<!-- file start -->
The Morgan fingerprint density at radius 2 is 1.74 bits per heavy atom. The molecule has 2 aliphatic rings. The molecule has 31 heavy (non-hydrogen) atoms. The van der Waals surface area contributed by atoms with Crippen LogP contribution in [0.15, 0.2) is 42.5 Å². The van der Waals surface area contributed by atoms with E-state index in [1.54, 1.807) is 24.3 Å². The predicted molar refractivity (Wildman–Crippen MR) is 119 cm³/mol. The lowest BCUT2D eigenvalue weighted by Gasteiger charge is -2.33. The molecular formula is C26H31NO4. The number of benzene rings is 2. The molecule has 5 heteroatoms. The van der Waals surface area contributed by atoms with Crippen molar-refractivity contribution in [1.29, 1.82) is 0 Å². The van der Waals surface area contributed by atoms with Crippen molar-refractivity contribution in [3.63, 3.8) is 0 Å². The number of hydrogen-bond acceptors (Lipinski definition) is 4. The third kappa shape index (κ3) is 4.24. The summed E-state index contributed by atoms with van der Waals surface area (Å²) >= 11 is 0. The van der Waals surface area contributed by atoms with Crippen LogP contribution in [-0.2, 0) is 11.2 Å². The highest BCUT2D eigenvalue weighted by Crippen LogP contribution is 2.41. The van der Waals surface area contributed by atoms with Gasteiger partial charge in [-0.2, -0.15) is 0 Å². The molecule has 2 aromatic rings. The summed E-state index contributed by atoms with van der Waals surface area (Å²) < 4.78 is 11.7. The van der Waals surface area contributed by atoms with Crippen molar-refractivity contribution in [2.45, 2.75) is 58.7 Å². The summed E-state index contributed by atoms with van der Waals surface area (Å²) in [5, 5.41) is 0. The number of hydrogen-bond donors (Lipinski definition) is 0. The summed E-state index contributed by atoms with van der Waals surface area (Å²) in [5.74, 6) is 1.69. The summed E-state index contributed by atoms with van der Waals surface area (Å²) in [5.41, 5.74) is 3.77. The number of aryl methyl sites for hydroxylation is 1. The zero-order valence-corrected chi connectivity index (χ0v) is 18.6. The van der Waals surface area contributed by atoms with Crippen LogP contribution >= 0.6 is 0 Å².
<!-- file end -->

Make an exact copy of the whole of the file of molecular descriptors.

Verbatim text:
The Morgan fingerprint density at radius 2 is 1.74 bits per heavy atom. The molecule has 2 aliphatic rings. The molecule has 31 heavy (non-hydrogen) atoms. The van der Waals surface area contributed by atoms with Crippen LogP contribution in [0.15, 0.2) is 42.5 Å². The van der Waals surface area contributed by atoms with E-state index in [1.54, 1.807) is 24.3 Å². The predicted molar refractivity (Wildman–Crippen MR) is 119 cm³/mol. The lowest BCUT2D eigenvalue weighted by Gasteiger charge is -2.33. The molecular formula is C26H31NO4. The number of benzene rings is 2. The molecule has 5 heteroatoms. The van der Waals surface area contributed by atoms with Crippen molar-refractivity contribution in [1.29, 1.82) is 0 Å². The van der Waals surface area contributed by atoms with Crippen molar-refractivity contribution in [3.63, 3.8) is 0 Å². The number of hydrogen-bond acceptors (Lipinski definition) is 4. The third kappa shape index (κ3) is 4.24. The summed E-state index contributed by atoms with van der Waals surface area (Å²) >= 11 is 0. The van der Waals surface area contributed by atoms with Crippen LogP contribution in [-0.2, 0) is 11.2 Å². The highest BCUT2D eigenvalue weighted by Crippen LogP contribution is 2.41. The van der Waals surface area contributed by atoms with Gasteiger partial charge in [-0.2, -0.15) is 0 Å². The molecule has 2 aromatic rings. The summed E-state index contributed by atoms with van der Waals surface area (Å²) < 4.78 is 11.7. The van der Waals surface area contributed by atoms with Crippen molar-refractivity contribution in [2.45, 2.75) is 58.7 Å². The summed E-state index contributed by atoms with van der Waals surface area (Å²) in [5, 5.41) is 0. The number of hydrogen-bond donors (Lipinski definition) is 0. The summed E-state index contributed by atoms with van der Waals surface area (Å²) in [5.74, 6) is 1.69. The summed E-state index contributed by atoms with van der Waals surface area (Å²) in [5.41, 5.74) is 3.77. The number of aryl methyl sites for hydroxylation is 1. The zero-order valence-corrected chi connectivity index (χ0v) is 18.6. The van der Waals surface area contributed by atoms with Crippen LogP contribution >= 0.6 is 0 Å².